How Scalpers Make More Money Off Broadway’s ‘Hamilton’ Than The Show’s Producers

How Scalpers Make More Money Off Broadway’s ‘Hamilton’ Than The Show’s Producers

There’s good news for impatient theater fans who want to see the hit Broadway show “Hamilton.” After ticket prices peaked between this year’s Tony awards on June 12 and the departure of some original cast members a month later, they’ve now plummeted… to only about six to ten times their original face value. [More]

Nicholas Eckhart

NM Politician Spots New, Destroyed Sneakers In Trash At Sports Authority Store Closing Sale

Politicians are regular people who do mundane things like check out store-closing sales at national sporting goods retailers. A New Mexico state representative spotted shoes that had been deliberately destroyed tossed in the dumpster outside of a closing Albuquerque Sports Authority store, and was angry that good shoes had deliberately been destroyed. [More]

Ashi Fachler

Consumerist Friday Flickr Finds

Here are five of the best photos that readers added to the Consumerist Flickr Pool in the last week, picked for usability in a Consumerist post or for just plain neatness. [More]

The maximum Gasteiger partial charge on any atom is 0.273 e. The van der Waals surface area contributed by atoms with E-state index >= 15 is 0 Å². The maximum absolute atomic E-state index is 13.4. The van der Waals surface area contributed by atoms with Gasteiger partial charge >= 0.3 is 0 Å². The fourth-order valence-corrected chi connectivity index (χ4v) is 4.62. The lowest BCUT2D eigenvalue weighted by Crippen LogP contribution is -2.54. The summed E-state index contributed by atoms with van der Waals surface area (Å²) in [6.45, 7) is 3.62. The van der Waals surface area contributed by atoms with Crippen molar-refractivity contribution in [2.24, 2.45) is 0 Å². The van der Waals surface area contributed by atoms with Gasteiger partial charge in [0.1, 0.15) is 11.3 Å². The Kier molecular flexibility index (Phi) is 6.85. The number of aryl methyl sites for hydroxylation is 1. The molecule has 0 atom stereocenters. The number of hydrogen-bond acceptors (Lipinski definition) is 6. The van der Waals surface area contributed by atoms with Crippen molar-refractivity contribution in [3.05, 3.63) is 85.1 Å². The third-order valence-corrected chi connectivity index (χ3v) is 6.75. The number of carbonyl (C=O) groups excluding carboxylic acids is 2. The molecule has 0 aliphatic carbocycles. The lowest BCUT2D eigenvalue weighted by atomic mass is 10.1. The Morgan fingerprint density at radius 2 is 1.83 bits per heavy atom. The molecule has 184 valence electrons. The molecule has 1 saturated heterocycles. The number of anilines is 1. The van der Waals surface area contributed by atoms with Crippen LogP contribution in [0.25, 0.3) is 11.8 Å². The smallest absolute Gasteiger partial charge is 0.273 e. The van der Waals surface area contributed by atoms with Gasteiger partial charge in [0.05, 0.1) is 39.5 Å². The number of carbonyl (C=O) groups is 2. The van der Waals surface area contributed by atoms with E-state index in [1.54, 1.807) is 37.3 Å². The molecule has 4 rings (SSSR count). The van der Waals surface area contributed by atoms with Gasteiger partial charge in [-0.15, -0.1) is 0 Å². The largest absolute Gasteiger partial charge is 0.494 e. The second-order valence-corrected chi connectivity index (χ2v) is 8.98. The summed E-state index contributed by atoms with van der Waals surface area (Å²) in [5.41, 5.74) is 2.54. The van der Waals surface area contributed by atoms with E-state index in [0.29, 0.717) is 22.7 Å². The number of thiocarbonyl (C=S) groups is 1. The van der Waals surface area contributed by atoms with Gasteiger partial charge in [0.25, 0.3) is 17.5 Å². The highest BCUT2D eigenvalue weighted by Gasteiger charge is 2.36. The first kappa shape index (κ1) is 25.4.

Ripple Rug

5 Things We Learned About The Not-So-Mysterious Business Of E-Commerce Arbitrage

We’ve written about the practice of arbitrage in e-commerce in the past. Arbitrage is when you take advantage of different prices for the same items in different places, and make money by buying it from one place and reselling it in another. E-commerce has created a new variation on this business: people who receive orders from one site, order the items for their customers on another, and then ship directly, serving as a middleman. [More]

Kent Kanouse

To Prevent Poisoned Kids, Lock Up Both The Pot Brownies And The Toothpaste

When something becomes legal, it becomes more common in citizens’ homes. That’s why it’s not surprising that a study shows an increase in treatment for accidental poisonings of children in Colorado after recreational marijuana became legal to buy and sell there in 2014. Yet while this serves as an important reminder to caregivers to lock up their infused brownies, children are still most likely to be poisoned by ordinary household products like cleaning supplies and over-the-counter medications. [More]